ROCK / The gospel according to Eric: It looked like Clapton. It sounded like Clapton. But the credits belonged to Scrapper Blackwell and his colleagues. Giles Smith gets the blues

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TO THE CASUAL eye, Eric Clapton's annual Albert Hall residencies must look like rock at its most pointlessly ritualistic. Every February, it would appear, he block-books the venue for a record-busting duration, packs in the punters, hits them with 'Layla', and goes home, via the bank, to rest up in time for next year. The truth is, some act of re-invention seems to take place in the intervening months, making the event's tireless cycling more than merely mechanical. And never has the re-working been so radical as this year, with the 'Rhythm and Blues' show.

Clapton arrived on stage in the usual swish of pricey tailoring, made the usual modest bow, cracked the usual smile to the front rows and received the usual standing ovation. So far, so usual. But the list of songs on the floor at his feet was abnormally gigantic. It seemed to have drifted in from an Andrex commercial; and on it, we would discover, were titles of blues numbers by Maceo, by Leroy Carr, by Jimmy Rogers, Muddy Waters, Howlin' Wolf. Nothing, though, by Eric Clapton. This year, he's taking the boldest risk of all - playing a selection of his old favourites, as distinct from a selection of the audience's old favourites of his.

Organised chronologically, the show works like a blues revue, leading you from the Twenties (a time before rock 'n' roll, a time, even, before Eric Clapton had started pitching up at the Albert Hall every year) forward to somewhere around the present. And what you see on the stage enacts a kind of evolution. The primitive figure on the seat at the start, hunched over an acoustic guitar, then sits back with a semi-acoustic and eventually develops into a biped and walks about the stage holding a slinky black Fender.

Around Clapton, the band comes and goes, forming a variety of splinter groups - guitar and piano, two guitars, guitar and bass with drums - and then finally coheres, complete with three-piece horn section, to get noisy for the concert's final half hour. It's a band built for the long haul. The figure in the double-breasted suit, blowing a gale through a harmonica, was Jerry Portnoy. The man on bass, just occasionally lifting an ankle and snapping his foot down on the beat, was Donald 'Duck' Dunn. The guy with the hair adding the flashy hi-hat parts to 'Hear Me Calling' was Little Feat's Richie Hayward. And meanwhile, Chris Stainton was seated behind the Albert Hall's grand, but somehow managing to waggle his fingers on the keys until it performed a passable impersonation of a bar-room piano.

Taken whole, the show is remarkable for ditching a fairly obvious commercial opportunity in the interests of throwing a few songs around. Unplugged, the album of the acoustic performance Clapton made for MTV, has been in the charts for six months. It was notable for broadening his audience still further and for revivifying even 'Layla', which, already looking badly bruised by over-use, had been beaten to within an inch of its life by saturation car advertisements.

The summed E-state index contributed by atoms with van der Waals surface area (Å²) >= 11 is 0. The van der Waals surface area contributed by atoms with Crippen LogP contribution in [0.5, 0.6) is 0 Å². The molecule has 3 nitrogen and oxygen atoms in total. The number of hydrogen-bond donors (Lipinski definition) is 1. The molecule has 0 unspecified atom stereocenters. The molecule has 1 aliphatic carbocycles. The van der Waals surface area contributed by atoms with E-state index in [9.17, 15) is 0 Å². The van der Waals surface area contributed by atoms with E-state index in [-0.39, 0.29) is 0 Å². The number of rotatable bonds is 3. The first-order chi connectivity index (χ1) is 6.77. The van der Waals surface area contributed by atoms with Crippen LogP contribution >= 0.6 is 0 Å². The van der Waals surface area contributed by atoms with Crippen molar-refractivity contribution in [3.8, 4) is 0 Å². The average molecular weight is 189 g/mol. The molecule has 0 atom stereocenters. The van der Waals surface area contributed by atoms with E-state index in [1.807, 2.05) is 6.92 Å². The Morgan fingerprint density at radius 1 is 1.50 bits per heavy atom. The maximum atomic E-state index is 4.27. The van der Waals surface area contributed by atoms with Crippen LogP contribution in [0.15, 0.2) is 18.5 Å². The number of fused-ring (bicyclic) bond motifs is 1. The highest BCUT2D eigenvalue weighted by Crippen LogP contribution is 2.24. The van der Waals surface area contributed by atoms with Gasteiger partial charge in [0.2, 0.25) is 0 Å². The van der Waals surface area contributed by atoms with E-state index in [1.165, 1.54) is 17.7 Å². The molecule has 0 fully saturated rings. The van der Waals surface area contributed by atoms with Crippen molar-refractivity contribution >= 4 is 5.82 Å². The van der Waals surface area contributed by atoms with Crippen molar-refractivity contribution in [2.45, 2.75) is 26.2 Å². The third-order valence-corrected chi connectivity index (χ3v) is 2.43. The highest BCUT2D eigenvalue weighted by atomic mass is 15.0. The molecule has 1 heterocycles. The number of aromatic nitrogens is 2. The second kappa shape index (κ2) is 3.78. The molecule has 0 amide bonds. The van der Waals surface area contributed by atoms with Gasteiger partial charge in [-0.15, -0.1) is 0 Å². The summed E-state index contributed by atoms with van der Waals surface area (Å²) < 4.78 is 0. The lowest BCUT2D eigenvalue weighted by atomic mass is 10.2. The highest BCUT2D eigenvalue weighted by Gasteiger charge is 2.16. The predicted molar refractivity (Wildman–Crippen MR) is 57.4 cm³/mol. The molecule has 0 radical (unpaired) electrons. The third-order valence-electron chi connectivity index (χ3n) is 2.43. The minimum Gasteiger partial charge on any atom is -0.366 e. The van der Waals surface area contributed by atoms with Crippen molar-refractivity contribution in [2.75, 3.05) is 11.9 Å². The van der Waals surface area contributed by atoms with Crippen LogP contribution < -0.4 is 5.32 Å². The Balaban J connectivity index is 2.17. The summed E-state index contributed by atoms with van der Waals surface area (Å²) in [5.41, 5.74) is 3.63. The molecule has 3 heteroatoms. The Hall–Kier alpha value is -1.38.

But at the Albert Hall, Unplugged went unplugged. From the album, Clapton reproduced Big Bill Broonzy's 'Hey, Hey', performed as an intricate acoustic guitar duet with Andy Fairweather Low, and threw in Robert Johnson's 'Walkin' Blues', albeit on electric instruments, and left it at that. During a quiet moment between songs, a lone protesting voice rose out of the audience, singing 'Lay-lurr', but even this sounded simply cheeky rather than genuinely disappointed. 'Next year,' said Clapton. 'You'll have to be patient.'

If the show is a journey through the blues, then it isn't afraid to venture on to the tougher terrains. In fact, it's the sort of journey where you'd be well-advised to carry water with you and inform people when you're setting out and when you expect to be back. Introducing his first number, 'How Long', Clapton carefully credited its original performers. The quizzical silence which descended on the audience indicated that, right up until that minute, many would have said, if pressed on it, that Scrapper Blackwell was a second-hand car dealer.

Clapton was in a new teaching role here, and he's probably never talked so much between songs. His voice held up steadily during them as well. Already steeped in mournfulness, there was no point at which it sounded uneasy with the dark contours of these numbers. Unplugged might have popularised his acoustic guitar playing and opened his audience to settings in which they could hear the quiet tap of his foot on the floor. But even so, you sensed the moment most people had been waiting for came at the start of Muddy Waters' 'Long Distance Call', when Clapton plugged in and launched a long, loud note down the auditorium.

At the close, Clapton looped back to the start and played Bessie Smith's 'Ain't Nobody's Business', by way of showing us how far we had come. In some respects, we hadn't come very far at all, really - same three chords, same tendency towards life-hardened melancholy in the lyrics. Yet the show had demonstrated how, for all its growth and its off-shoots, rock music is still flexible and various down around the roots. And among the evening's more peripheral achievements, Clapton had managed to play the blues for an hour and a half and, in all that time, we only once heard the line, 'Well, I woke up this morning . . .'

(Photograph omitted)